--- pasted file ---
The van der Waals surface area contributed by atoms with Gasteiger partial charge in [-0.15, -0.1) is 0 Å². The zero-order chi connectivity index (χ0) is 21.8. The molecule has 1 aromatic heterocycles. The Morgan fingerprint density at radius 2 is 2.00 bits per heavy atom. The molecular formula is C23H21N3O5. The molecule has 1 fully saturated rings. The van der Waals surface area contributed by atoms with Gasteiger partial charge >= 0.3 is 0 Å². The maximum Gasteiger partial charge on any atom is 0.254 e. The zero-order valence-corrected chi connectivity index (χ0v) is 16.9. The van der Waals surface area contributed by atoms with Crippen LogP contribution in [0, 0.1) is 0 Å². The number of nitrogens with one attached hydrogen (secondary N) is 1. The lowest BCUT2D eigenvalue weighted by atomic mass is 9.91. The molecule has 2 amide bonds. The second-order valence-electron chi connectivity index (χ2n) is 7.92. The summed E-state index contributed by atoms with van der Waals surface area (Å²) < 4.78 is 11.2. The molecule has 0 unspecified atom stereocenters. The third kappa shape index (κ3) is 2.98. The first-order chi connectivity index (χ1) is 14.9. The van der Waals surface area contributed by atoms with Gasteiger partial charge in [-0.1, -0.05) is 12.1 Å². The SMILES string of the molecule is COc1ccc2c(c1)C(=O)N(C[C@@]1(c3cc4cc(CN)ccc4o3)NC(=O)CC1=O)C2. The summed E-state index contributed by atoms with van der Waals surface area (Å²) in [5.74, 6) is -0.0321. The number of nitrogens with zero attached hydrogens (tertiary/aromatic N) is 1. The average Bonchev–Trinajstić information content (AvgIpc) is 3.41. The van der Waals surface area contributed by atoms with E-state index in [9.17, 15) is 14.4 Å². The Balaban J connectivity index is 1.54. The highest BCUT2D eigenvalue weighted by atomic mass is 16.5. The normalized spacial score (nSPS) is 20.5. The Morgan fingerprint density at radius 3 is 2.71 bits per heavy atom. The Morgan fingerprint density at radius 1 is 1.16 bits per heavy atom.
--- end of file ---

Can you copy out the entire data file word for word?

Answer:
The van der Waals surface area contributed by atoms with Gasteiger partial charge in [-0.15, -0.1) is 0 Å². The zero-order chi connectivity index (χ0) is 21.8. The molecule has 1 aromatic heterocycles. The Morgan fingerprint density at radius 2 is 2.00 bits per heavy atom. The molecular formula is C23H21N3O5. The molecule has 1 fully saturated rings. The van der Waals surface area contributed by atoms with Gasteiger partial charge >= 0.3 is 0 Å². The maximum Gasteiger partial charge on any atom is 0.254 e. The zero-order valence-corrected chi connectivity index (χ0v) is 16.9. The van der Waals surface area contributed by atoms with Crippen LogP contribution in [0, 0.1) is 0 Å². The number of nitrogens with one attached hydrogen (secondary N) is 1. The lowest BCUT2D eigenvalue weighted by atomic mass is 9.91. The molecule has 2 amide bonds. The second-order valence-electron chi connectivity index (χ2n) is 7.92. The summed E-state index contributed by atoms with van der Waals surface area (Å²) < 4.78 is 11.2. The molecule has 0 unspecified atom stereocenters. The third kappa shape index (κ3) is 2.98. The first-order chi connectivity index (χ1) is 14.9. The van der Waals surface area contributed by atoms with Gasteiger partial charge in [-0.1, -0.05) is 12.1 Å². The SMILES string of the molecule is COc1ccc2c(c1)C(=O)N(C[C@@]1(c3cc4cc(CN)ccc4o3)NC(=O)CC1=O)C2. The summed E-state index contributed by atoms with van der Waals surface area (Å²) in [5.74, 6) is -0.0321. The number of nitrogens with zero attached hydrogens (tertiary/aromatic N) is 1. The average Bonchev–Trinajstić information content (AvgIpc) is 3.41. The van der Waals surface area contributed by atoms with E-state index in [9.17, 15) is 14.4 Å². The Balaban J connectivity index is 1.54. The highest BCUT2D eigenvalue weighted by atomic mass is 16.5. The normalized spacial score (nSPS) is 20.5. The Morgan fingerprint density at radius 3 is 2.71 bits per heavy atom. The Morgan fingerprint density at radius 1 is 1.16 bits per heavy atom.